While Iran is actively deliberately appealing for sanctions relief and trying to keep the generous privileges afforded to his government, Iranian Foreign Minister Mohammad Javad Zarif, stated at the European Policy Centre “Time is running out for the U.S. to revive the nuclear deal,” referring to the Iran 2015 nuclear deal, formally known as the Joint Comprehensive Plan of Action (JCPOA).
“The Europeans are used to compromise. Iran and the United States are not. The Americans are used to imposing, and we are used to resisting. So now is the time to decide will we both compromise and go back to the JCPOA, or will we go back to our own paths?” Zarif added.
The Foreign affairs Minister did not mention of course, what the goal of Iran is. The regime has been involved in the enrichment at 20% and storage of uranium more than 14 times over the 2015 agreement while being watched by the United Nations. These are nevertheless strong indicators of the goal of the ayatollahs.
In addition, the regime started manufacturing uranium metal, that can be used to construct the core of nuclear weapons.
All this shows that, due to international sanctions and isolation, Iran has been in a difficult position. The Ayatollahs hoped that the new U.S. government would re-enter the JCPOA hastily, lift sanctions, and again grant innumerable privileges. In this context, they even resorted to nuclear extortion to drive U.S. President Joe Biden to their desired path.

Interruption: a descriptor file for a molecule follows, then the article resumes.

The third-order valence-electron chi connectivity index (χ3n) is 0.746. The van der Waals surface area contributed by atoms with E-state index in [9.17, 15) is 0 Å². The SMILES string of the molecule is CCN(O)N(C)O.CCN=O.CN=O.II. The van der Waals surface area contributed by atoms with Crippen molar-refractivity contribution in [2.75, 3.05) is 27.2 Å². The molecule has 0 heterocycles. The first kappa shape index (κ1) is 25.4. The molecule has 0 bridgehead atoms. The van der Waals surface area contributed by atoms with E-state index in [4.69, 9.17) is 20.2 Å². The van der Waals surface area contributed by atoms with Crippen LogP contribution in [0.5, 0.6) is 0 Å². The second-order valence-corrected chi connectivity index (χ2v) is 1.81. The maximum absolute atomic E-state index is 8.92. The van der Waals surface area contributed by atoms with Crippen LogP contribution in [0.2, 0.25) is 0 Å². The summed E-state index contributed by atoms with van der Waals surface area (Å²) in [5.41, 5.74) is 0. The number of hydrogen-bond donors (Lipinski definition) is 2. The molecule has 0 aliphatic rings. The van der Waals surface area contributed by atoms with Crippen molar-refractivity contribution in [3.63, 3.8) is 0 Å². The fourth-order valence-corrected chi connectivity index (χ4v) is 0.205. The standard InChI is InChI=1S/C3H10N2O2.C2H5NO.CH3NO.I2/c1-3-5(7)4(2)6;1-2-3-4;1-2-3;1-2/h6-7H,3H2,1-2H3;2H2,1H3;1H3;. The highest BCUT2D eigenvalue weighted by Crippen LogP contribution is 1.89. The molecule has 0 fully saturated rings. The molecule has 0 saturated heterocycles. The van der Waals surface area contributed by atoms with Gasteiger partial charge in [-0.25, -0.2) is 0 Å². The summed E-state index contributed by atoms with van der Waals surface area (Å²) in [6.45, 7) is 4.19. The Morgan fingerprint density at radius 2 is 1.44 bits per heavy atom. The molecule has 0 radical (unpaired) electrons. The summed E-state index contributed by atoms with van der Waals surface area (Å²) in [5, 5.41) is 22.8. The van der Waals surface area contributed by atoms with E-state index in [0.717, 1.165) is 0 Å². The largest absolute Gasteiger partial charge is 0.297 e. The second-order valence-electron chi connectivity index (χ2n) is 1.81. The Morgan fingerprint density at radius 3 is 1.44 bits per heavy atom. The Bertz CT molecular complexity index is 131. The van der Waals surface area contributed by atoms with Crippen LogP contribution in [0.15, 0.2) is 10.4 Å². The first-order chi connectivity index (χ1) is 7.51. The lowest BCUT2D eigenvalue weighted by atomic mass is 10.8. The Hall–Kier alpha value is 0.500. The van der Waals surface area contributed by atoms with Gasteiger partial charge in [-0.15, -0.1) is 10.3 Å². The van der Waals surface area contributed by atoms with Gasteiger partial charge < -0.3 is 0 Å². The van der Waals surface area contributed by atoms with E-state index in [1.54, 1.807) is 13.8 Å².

However, times have changed, and the new U.S. administration has specifically declared that `no crocodiles will be feed for nothing’. Instead, it plans to sign a longer and more extensive agreement that exceeds the malignancies of the regime in the Middle East and stop the provoking nuclear weapon program.
The State Department’s envoy for Iran, Rob Malley, declared in an interview on 10 March with Axios that “U.S. President Joe Biden’s administration will not rush to renew the abandoned 2015 nuclear deal with Iran before the latter’s June elections which are widely expected to see a rise of a more hard-line president in Tehran.”
“We don’t intend to base the pace of our discussions on the Iranian elections – the pace will be determined by how far we can get, consistent with defending U.S. national security interests,” Malley added.
Khamenei, on the other hand, has also said he objected to a new agreement with the United States. The next Iranian administration has been created in the light of recent events and the state-run media reports and assessments have often critiqued Khamenei and his role in the JCPOA. This is another serious problem that prevents the U.S. from following a dubious path.
Under these circumstances, the western powers are looking to limit the systemic corruption of Iran and stop at once the nuclear weapons program rather than make compromises that endanger global peace and security.